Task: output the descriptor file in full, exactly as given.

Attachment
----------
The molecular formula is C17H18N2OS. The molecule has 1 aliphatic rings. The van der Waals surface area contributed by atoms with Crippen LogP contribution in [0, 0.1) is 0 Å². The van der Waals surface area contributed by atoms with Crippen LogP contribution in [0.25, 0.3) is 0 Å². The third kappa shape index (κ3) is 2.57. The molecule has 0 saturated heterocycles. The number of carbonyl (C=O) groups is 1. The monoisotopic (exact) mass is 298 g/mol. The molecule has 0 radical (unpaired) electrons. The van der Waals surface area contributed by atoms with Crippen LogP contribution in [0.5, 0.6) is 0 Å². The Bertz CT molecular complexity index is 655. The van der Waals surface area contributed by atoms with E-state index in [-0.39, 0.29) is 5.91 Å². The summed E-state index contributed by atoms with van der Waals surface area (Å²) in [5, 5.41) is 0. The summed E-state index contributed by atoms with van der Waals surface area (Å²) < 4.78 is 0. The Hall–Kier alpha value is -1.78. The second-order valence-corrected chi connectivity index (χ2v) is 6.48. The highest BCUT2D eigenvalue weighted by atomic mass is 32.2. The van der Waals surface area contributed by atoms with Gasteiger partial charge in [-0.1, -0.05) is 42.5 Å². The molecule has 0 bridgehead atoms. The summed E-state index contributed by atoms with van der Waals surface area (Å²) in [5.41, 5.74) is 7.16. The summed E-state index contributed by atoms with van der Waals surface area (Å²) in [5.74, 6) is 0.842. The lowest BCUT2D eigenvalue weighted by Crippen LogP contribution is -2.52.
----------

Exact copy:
The molecular formula is C17H18N2OS. The molecule has 1 aliphatic rings. The van der Waals surface area contributed by atoms with Crippen LogP contribution in [0, 0.1) is 0 Å². The van der Waals surface area contributed by atoms with Crippen LogP contribution in [0.25, 0.3) is 0 Å². The third kappa shape index (κ3) is 2.57. The molecule has 0 saturated heterocycles. The number of carbonyl (C=O) groups is 1. The monoisotopic (exact) mass is 298 g/mol. The molecule has 0 radical (unpaired) electrons. The van der Waals surface area contributed by atoms with Crippen LogP contribution in [0.5, 0.6) is 0 Å². The Bertz CT molecular complexity index is 655. The van der Waals surface area contributed by atoms with E-state index in [-0.39, 0.29) is 5.91 Å². The summed E-state index contributed by atoms with van der Waals surface area (Å²) in [5, 5.41) is 0. The summed E-state index contributed by atoms with van der Waals surface area (Å²) < 4.78 is 0. The Hall–Kier alpha value is -1.78. The second-order valence-corrected chi connectivity index (χ2v) is 6.48. The highest BCUT2D eigenvalue weighted by atomic mass is 32.2. The van der Waals surface area contributed by atoms with Gasteiger partial charge in [-0.1, -0.05) is 42.5 Å². The molecule has 0 bridgehead atoms. The summed E-state index contributed by atoms with van der Waals surface area (Å²) in [5.41, 5.74) is 7.16. The summed E-state index contributed by atoms with van der Waals surface area (Å²) in [5.74, 6) is 0.842. The lowest BCUT2D eigenvalue weighted by Crippen LogP contribution is -2.52.